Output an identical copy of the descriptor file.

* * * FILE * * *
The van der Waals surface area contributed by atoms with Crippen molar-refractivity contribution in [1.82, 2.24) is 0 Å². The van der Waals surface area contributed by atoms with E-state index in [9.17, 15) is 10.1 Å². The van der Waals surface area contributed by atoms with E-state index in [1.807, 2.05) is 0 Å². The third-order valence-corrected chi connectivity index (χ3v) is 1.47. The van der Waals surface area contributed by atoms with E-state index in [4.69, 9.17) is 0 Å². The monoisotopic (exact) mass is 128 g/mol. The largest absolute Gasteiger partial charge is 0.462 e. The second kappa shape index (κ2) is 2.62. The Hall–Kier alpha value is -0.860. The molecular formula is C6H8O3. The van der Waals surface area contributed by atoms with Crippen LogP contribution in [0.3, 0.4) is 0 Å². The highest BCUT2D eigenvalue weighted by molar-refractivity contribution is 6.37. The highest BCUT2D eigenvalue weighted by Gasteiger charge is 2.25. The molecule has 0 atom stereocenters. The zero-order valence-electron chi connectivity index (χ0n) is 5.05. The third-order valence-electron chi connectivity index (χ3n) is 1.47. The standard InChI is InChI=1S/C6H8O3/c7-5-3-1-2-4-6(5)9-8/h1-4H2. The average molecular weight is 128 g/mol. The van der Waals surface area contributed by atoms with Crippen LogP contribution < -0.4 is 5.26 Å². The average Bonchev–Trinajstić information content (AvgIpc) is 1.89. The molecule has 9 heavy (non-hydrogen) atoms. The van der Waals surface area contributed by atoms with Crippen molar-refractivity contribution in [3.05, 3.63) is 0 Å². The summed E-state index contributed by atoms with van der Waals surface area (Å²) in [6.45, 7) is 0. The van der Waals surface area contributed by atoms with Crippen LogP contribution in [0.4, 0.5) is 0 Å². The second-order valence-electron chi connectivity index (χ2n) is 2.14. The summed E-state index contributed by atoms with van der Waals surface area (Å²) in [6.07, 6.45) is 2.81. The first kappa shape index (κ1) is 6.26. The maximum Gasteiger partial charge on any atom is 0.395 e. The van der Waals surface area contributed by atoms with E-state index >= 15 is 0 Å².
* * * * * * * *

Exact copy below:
The van der Waals surface area contributed by atoms with Crippen molar-refractivity contribution in [1.82, 2.24) is 0 Å². The van der Waals surface area contributed by atoms with E-state index in [9.17, 15) is 10.1 Å². The van der Waals surface area contributed by atoms with E-state index in [1.807, 2.05) is 0 Å². The third-order valence-corrected chi connectivity index (χ3v) is 1.47. The van der Waals surface area contributed by atoms with E-state index in [4.69, 9.17) is 0 Å². The monoisotopic (exact) mass is 128 g/mol. The largest absolute Gasteiger partial charge is 0.462 e. The second kappa shape index (κ2) is 2.62. The Hall–Kier alpha value is -0.860. The molecular formula is C6H8O3. The van der Waals surface area contributed by atoms with Crippen LogP contribution in [0.3, 0.4) is 0 Å². The highest BCUT2D eigenvalue weighted by molar-refractivity contribution is 6.37. The highest BCUT2D eigenvalue weighted by Gasteiger charge is 2.25. The molecule has 0 atom stereocenters. The zero-order valence-electron chi connectivity index (χ0n) is 5.05. The third-order valence-electron chi connectivity index (χ3n) is 1.47. The standard InChI is InChI=1S/C6H8O3/c7-5-3-1-2-4-6(5)9-8/h1-4H2. The average molecular weight is 128 g/mol. The van der Waals surface area contributed by atoms with Crippen LogP contribution < -0.4 is 5.26 Å². The average Bonchev–Trinajstić information content (AvgIpc) is 1.89. The molecule has 9 heavy (non-hydrogen) atoms. The van der Waals surface area contributed by atoms with Crippen molar-refractivity contribution in [3.05, 3.63) is 0 Å². The summed E-state index contributed by atoms with van der Waals surface area (Å²) in [6.45, 7) is 0. The van der Waals surface area contributed by atoms with Crippen LogP contribution in [0.4, 0.5) is 0 Å². The second-order valence-electron chi connectivity index (χ2n) is 2.14. The summed E-state index contributed by atoms with van der Waals surface area (Å²) in [6.07, 6.45) is 2.81. The first kappa shape index (κ1) is 6.26. The maximum Gasteiger partial charge on any atom is 0.395 e. The van der Waals surface area contributed by atoms with E-state index >= 15 is 0 Å².